The fishery sector and related industries in Benin provide up to 32% of the animal proteins consumed by people and generate employment for around 600 000 people, most of them living in the coastal zone in labor-intensive small-scale fishing communities. The annual domestic fish production represents only half of the annual consumption, with the gap being filled by imports. The inland fisheries, the most important fish sub-sector in the country — providing up to 75% of the national fish production — is experiencing serious problems including illegal practices and overfishing, water pollution, aquatic habitat degradation and climate change that undermine its potential to sustainably support the domestic fish production while contributing to food and nutrition security. There are therefore increasing calls for interventions to revitalize the inland fisheries as to stimulate their productivity and improve their governance. Unfortunately, evidence on inland fisheries are outdated, incomplete and sometimes non-accurate, and prevent policy makers and practitioners from designing and implementing appropriate and suitable interventions. For instance, data on the number of artisanal fishers have always been obtained based on assumptions and linear interpolations rather than regular census. Yet, such evidence is needed not only to recalibrate the existing formal mechanisms (ex. the Fishery Act adopted in 2014), but also to tailor interventions in inland aquatic ecosystems.
In 2015, ACED, a policy research organization, in partnership with the Amsterdam Centre for World Food Studies, Vrije University, Amsterdam and the Laboratory of Hydrobiology and Aquaculture, University of Abomey-Calavi, received funding1 from the Netherlands Organization for Scientific Research NWO-WOTRO2 to generate actionable evidence on inland fisheries in Benin. The action research project focused on fishing communities of Lake Nokoué–Lagoon of Porto-Novo complex, interviewed 1074 fishers (837 men and 237 women) for socio-economic information and constraints encountered and conducted extensive aquatic ecological research on water quality, species composition and catch. Below are some key findings on inland fisheries in Benin:
Water, fish and banks in the Lake Nokoué–Lagoon of Porto-Novo complex are significantly polluted by heavy metals (including lead and mercury), fermentable materials, cans and plastic waste;
About 32% of fishermen in the Lake Nokoué–Lagoon of Porto-Novo com are in food insecurity;
Most of fishermen and fisherwomen have no or very limited school education with restricted employment opportunities;
Fishermen and fisherwomen are true entrepreneurs; they are able to employ workers, manage and make profit from their activities with possibilities to have access to credit;
There is a high number of conflicts among fisher communities (half ending violently) mainly related to shared water resources;
The degree of organization within fisher communities is low, which translates into weak bargaining power with stakeholders (market players and decision-makers for example);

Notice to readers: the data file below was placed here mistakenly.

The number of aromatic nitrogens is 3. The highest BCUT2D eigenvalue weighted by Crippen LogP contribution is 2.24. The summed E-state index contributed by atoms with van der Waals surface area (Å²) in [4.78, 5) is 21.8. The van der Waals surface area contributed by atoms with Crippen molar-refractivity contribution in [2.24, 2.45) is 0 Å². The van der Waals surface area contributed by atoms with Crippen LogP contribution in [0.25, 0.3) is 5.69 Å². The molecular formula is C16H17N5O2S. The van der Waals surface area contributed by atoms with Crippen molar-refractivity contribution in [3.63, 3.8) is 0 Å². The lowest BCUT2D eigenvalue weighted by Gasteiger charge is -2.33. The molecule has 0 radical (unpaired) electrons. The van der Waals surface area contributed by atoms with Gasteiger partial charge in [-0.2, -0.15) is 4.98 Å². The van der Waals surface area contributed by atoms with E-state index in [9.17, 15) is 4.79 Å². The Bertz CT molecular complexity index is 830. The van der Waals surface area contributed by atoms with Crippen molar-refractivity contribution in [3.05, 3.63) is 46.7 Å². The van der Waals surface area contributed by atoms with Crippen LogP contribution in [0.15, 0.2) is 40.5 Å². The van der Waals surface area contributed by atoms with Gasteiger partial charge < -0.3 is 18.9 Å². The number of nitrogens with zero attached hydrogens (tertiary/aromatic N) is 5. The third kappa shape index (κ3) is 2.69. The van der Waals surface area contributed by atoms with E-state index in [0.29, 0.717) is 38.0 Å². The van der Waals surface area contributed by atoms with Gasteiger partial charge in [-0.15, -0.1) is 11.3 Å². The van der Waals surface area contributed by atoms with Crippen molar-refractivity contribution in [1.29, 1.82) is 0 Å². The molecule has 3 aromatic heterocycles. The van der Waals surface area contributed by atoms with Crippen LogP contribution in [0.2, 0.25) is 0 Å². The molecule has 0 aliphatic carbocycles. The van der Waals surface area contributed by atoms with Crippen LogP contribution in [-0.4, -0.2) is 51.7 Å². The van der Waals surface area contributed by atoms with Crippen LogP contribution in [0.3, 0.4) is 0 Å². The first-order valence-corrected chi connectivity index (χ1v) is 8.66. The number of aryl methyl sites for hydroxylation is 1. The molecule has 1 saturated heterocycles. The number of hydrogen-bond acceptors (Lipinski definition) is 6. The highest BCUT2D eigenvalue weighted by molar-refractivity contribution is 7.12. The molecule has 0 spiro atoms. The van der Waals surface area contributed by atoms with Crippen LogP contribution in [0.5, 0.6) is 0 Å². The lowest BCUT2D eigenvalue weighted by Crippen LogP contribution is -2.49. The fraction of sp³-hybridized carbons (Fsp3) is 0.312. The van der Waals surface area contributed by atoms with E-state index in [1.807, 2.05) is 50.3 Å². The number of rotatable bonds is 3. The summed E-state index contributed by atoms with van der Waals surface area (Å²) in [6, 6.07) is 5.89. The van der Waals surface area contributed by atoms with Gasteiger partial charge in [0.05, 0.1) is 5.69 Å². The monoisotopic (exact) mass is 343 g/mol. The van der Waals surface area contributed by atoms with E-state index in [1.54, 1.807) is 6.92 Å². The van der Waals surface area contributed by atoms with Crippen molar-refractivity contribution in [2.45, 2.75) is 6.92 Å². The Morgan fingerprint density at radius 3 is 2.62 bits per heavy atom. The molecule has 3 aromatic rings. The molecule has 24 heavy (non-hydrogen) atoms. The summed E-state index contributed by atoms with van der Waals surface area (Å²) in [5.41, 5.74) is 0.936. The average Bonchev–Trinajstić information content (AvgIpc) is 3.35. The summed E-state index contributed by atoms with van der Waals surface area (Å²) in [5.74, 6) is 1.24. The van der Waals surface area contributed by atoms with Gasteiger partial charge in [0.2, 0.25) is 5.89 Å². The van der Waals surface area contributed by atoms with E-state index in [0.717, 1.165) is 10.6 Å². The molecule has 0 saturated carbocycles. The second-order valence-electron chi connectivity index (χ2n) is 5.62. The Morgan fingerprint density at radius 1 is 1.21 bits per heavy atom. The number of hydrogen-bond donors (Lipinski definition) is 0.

Women occupy pivotal positions in the value chain of inland fishery activities, although the inland fishery sector is still dominated by men.
The project developed two approaches to ensure effective uptake of the evidence by policy makers and practitioners. In a first step, the project ensured effective participation of authorities at local level (local governments), practitioners (officers in charge of the fishery sector in Benin), national organizations of fishermen, fisherwomen, researchers and local fishing communities. These actors were included in a multi-stakeholders committee comprised of representatives from the Ministry of Agriculture, fishermen and fisherwomen associations, local agricultural advisory services, National Partnership for Water, and the municipals’ association on the management of Lake Nokoué and Lagoon of Porto-Novo complex. The committee supported the mainstreaming of endogenous knowledge into the evidence generating process, the assessment of results and the sharing of the generated evidence. The close collaboration helps to improve the legitimacy of evidence while facilitating the acceptability of recommendations. In a second step, the consortium of partners organized a knowledge sharing and policy engagement workshop which brings delegates from the Ministry of Environment and Sustainable Development, the Ministry of Agriculture, Livestock and Fisheries, the municipalities around the Lake Nokoué–Lagoon of Porto-Novo complex, national associations of fishermen and fisherwomen, organizations of fishery industries, etc. Beyond the uptake of evidence, discussions were also on the creation of a multi-stakeholder platform that could improve the performance of the inland fisheries sector. The engagement is still ongoing for the effective implementation of this platform.
A Most Significant Change story that summarizes this project was reported by the Chairman of the National Federation of Fishers, Mr. David Hounguè, as follows.
“Before the project, evidence on pollution in the lakes was lacking. Now, the materials produced by the project are of good use to engage fishers and policy makers on the challenges posed by the pollution of the lakes and how to overcome them”
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